Be careful with your internet searches

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The following are reasons why you need to
be careful with your internet searches.

  1. It can lead to the wrong diagnosis – all headaches aren’t brain tumours.
  2. You can’t always trust the advice you find – not all websites are accurate and trustworthy.
  3. The popular websites are not always the better ones – pages appearing at the top of the Google search page is not necessarily the better websites.
  4. You rely less on your gut instincts – sometimes your medical condition is more serious and needs attention.
  5. It’s a substitute for embarrassing problems – medical professionals are skilled professionals, and there should be nothing that they haven’t already seen countless times before.


We aren’t telling you not to use Google. There are plenty of websites that offer excellent advice, and you may find information that may just save your life. However, the internet isn’t a substitute for a real medical professional, so ALWAYS seek help from a professional, instead of relying on advice that may not always be accurate, or specific to your particular health needs.

And just in case you were curious, these were the top 10 health questions internet users asked Dr Google in 2017:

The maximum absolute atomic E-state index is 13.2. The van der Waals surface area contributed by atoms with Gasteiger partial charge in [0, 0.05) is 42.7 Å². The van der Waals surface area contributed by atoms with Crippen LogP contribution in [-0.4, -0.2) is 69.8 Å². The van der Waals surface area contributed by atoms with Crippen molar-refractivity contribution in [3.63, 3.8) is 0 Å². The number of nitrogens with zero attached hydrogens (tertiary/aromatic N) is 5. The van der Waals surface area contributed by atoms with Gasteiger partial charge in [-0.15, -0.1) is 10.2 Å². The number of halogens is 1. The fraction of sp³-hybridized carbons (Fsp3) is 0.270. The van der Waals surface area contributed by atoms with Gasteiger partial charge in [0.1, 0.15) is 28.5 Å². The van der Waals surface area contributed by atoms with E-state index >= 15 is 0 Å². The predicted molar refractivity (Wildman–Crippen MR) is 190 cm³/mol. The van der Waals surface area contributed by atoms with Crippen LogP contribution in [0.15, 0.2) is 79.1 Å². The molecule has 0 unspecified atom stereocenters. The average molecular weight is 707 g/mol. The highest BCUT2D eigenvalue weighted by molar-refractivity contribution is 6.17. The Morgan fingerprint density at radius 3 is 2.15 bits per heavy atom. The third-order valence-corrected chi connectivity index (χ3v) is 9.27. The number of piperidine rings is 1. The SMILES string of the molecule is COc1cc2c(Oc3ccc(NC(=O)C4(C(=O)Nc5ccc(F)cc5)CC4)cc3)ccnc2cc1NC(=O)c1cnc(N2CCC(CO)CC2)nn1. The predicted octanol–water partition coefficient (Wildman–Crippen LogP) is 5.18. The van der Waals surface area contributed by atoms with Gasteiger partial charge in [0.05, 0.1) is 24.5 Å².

1. What causes hiccups?
  2. How to stop snoring?
  3. What causes kidney stones?
  4. Why am I so tired?
  5. How long does the flu last?
  6. What is normal blood pressure?
  7. How to lower cholesterol?
  8. What causes high blood pressure?
  9. What is ADHD?
  10. What is lupus?

How to find credible health information in cyberspace
Anyone can publish anything on the internet, so it’s up to you to evaluate what you’re reading. Ask yourself these questions:

Who is behind the site? Is it a commercial enterprise, a personal home page, an independent body, a government body or an academic institution? Check for an ‘About us’ section. Reputable websites will clearly state the qualifications or experience of the authors so you can evaluate their expertise.

Websites cost money to manage and keep up-to-date, so think about why the information is being provided. Is it to sell something? Can I verify the information from other reputable sources? Why would I use this site as a credible source of information?

Over time medical advice can change, so reputable websites providing health information will specify the date when that information was prepared or last reviewed. As a rule of thumb, if the health information is more than two years old, look for something more current to either verify or supersede what you’ve found.

USEFUL WEBSITES: The following websites are useful investigative tools, but they fully understand their own limitations. They can provide information but they cannot diagnose what a set of symptoms means for you.


  • Go online to
  • Click on MY APPOINTMENT on the navigation bar
  • Follow the instructions